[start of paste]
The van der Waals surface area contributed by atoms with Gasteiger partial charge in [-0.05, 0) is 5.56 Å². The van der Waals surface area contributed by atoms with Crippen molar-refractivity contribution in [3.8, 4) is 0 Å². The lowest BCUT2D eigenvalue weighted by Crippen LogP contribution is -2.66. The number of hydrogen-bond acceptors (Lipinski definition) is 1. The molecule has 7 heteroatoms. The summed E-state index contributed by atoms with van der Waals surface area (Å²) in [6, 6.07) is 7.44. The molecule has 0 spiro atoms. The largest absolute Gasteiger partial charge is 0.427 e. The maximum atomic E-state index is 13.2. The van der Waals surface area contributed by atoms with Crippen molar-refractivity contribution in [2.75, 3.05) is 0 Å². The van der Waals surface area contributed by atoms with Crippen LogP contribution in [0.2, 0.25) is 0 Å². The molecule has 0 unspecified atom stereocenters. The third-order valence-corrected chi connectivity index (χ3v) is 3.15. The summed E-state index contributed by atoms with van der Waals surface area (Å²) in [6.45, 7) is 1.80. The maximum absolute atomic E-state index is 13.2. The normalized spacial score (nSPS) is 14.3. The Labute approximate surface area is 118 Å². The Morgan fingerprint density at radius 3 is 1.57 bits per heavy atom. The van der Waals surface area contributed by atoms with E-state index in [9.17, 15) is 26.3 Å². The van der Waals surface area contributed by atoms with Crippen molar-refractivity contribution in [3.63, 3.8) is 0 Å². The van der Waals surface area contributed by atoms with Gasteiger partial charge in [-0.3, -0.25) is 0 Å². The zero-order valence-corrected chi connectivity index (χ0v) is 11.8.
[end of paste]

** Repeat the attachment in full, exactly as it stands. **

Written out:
The van der Waals surface area contributed by atoms with Gasteiger partial charge in [-0.05, 0) is 5.56 Å². The van der Waals surface area contributed by atoms with Crippen molar-refractivity contribution in [3.8, 4) is 0 Å². The lowest BCUT2D eigenvalue weighted by Crippen LogP contribution is -2.66. The number of hydrogen-bond acceptors (Lipinski definition) is 1. The molecule has 7 heteroatoms. The summed E-state index contributed by atoms with van der Waals surface area (Å²) in [6, 6.07) is 7.44. The molecule has 0 spiro atoms. The largest absolute Gasteiger partial charge is 0.427 e. The maximum atomic E-state index is 13.2. The van der Waals surface area contributed by atoms with Crippen molar-refractivity contribution in [2.75, 3.05) is 0 Å². The van der Waals surface area contributed by atoms with Crippen LogP contribution in [0.2, 0.25) is 0 Å². The molecule has 0 unspecified atom stereocenters. The third-order valence-corrected chi connectivity index (χ3v) is 3.15. The summed E-state index contributed by atoms with van der Waals surface area (Å²) in [6.45, 7) is 1.80. The maximum absolute atomic E-state index is 13.2. The normalized spacial score (nSPS) is 14.3. The Labute approximate surface area is 118 Å². The Morgan fingerprint density at radius 3 is 1.57 bits per heavy atom. The van der Waals surface area contributed by atoms with E-state index in [9.17, 15) is 26.3 Å². The van der Waals surface area contributed by atoms with Crippen molar-refractivity contribution in [3.63, 3.8) is 0 Å². The van der Waals surface area contributed by atoms with Gasteiger partial charge in [-0.3, -0.25) is 0 Å². The zero-order valence-corrected chi connectivity index (χ0v) is 11.8.